ShareThis Page
Penn-Trafford

Penn Township family plants 'kindness' rocks

Joe Napsha
| Tuesday, May 8, 2018, 4:48 p.m.
The Prosdocimo children with the rocks they have painted (from left): Mia, Rocco and Kayla
Submitted
The Prosdocimo children with the rocks they have painted (from left): Mia, Rocco and Kayla
Mia and Kayla Prosdocimo painting rocks.
Mia and Kayla Prosdocimo painting rocks.
Rocks painted by Prosdocimo family
Submitted
Rocks painted by Prosdocimo family

A Penn Township family is hoping that people finding the more than 50 rocks they painted with uplifting and inspirational messages and dropped in parks, schools and other locations in the community.

“We're hoping that people find them and are inspired by them. It is our hope that other families and community members will paint their own (kindness) rocks with their own words and continue to spread the kind messages throughout our community” said Jill Prosdocimo, whose family created the Kindness Rocks project in the township.

Jill, her husband, Steve, and their three children, Mia, 9, Rocco, 7, and Kayla, 4, dropped the rocks in several different places, including Harrison City, Level Green, at soccer fields in Penn Township, and at Schramm Farms and Orchard in Harrison City. Some were left at school playgrounds “to spark interest from the kids,” she said.

“A lot of the rocks have been found,” said Prosdocimo, a teacher at Hempfield Area's Stanwood Elementary School in New Stanton.

Prosdocimo has created a PT Rocks Facebook page, which had about 500 members earlier this month.

“Many have already posted on our page that they will be making rocks with inspiring messages and contribute to this random acts of kindness project,” she said.

She was inspired to start the project when the family found the painted rocks while hiking in Duff Park in Murrysville. They were placed there through a Kindness Rocks project started last year by Elaine Yarabinetz of Murrysville, a real estate agent.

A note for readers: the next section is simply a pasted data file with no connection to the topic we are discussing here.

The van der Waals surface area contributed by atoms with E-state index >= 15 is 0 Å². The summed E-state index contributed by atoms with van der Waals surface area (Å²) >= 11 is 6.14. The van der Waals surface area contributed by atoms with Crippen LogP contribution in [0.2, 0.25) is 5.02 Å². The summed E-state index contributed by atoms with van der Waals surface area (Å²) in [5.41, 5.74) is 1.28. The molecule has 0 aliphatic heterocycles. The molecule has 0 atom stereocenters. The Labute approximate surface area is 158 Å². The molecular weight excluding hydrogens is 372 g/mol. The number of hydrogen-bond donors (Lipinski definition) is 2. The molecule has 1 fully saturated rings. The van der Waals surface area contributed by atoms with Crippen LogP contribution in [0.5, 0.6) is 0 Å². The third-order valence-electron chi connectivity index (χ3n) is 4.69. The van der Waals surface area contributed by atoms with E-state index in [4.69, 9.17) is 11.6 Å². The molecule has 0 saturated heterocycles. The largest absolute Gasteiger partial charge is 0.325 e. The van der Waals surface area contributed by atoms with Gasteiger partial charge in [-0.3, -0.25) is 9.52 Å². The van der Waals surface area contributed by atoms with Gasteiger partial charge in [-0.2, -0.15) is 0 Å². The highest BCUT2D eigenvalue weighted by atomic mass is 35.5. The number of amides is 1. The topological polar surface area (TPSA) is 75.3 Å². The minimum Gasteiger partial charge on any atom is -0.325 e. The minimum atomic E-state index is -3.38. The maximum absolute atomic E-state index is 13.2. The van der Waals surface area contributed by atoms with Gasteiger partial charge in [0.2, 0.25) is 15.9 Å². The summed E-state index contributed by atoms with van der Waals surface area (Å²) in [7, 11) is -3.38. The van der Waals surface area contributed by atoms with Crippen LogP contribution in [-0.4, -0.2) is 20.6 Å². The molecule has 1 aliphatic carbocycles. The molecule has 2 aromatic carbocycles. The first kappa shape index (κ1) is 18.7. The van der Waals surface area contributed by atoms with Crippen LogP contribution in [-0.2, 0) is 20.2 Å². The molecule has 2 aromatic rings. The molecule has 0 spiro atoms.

Painting rocks with inspirational messages and leaving them for others to find was started three years ago by a Cape Cod woman, Megan Murphy, who created the Kindness Rocks Project after returning from a trip in India. When several friends who found her rocks and reached out to her, she initiated a social media campaign that lives on around the world.

A Pittsburgh Rocks initiative was started in March 2017 by a Castle Shannon woman, and branches have been formed in Bedford, Crawford and Potter counties.

Prosdocimo said her family has seen the fruits of their labor.

“Others have now started finding and replanting the rocks,” Prosdocimo said.

Joe Napsha is a Tribune-Review staff writer. Reach him at 724-836-5252 or jnapsha@tribweb.com.

TribLIVE commenting policy

You are solely responsible for your comments and by using TribLive.com you agree to our Terms of Service.

We moderate comments. Our goal is to provide substantive commentary for a general readership. By screening submissions, we provide a space where readers can share intelligent and informed commentary that enhances the quality of our news and information.

While most comments will be posted if they are on-topic and not abusive, moderating decisions are subjective. We will make them as carefully and consistently as we can. Because of the volume of reader comments, we cannot review individual moderation decisions with readers.

We value thoughtful comments representing a range of views that make their point quickly and politely. We make an effort to protect discussions from repeated comments either by the same reader or different readers

We follow the same standards for taste as the daily newspaper. A few things we won't tolerate: personal attacks, obscenity, vulgarity, profanity (including expletives and letters followed by dashes), commercial promotion, impersonations, incoherence, proselytizing and SHOUTING. Don't include URLs to Web sites.

We do not edit comments. They are either approved or deleted. We reserve the right to edit a comment that is quoted or excerpted in an article. In this case, we may fix spelling and punctuation.

We welcome strong opinions and criticism of our work, but we don't want comments to become bogged down with discussions of our policies and we will moderate accordingly.

We appreciate it when readers and people quoted in articles or blog posts point out errors of fact or emphasis and will investigate all assertions. But these suggestions should be sent via e-mail. To avoid distracting other readers, we won't publish comments that suggest a correction. Instead, corrections will be made in a blog post or in an article.

click me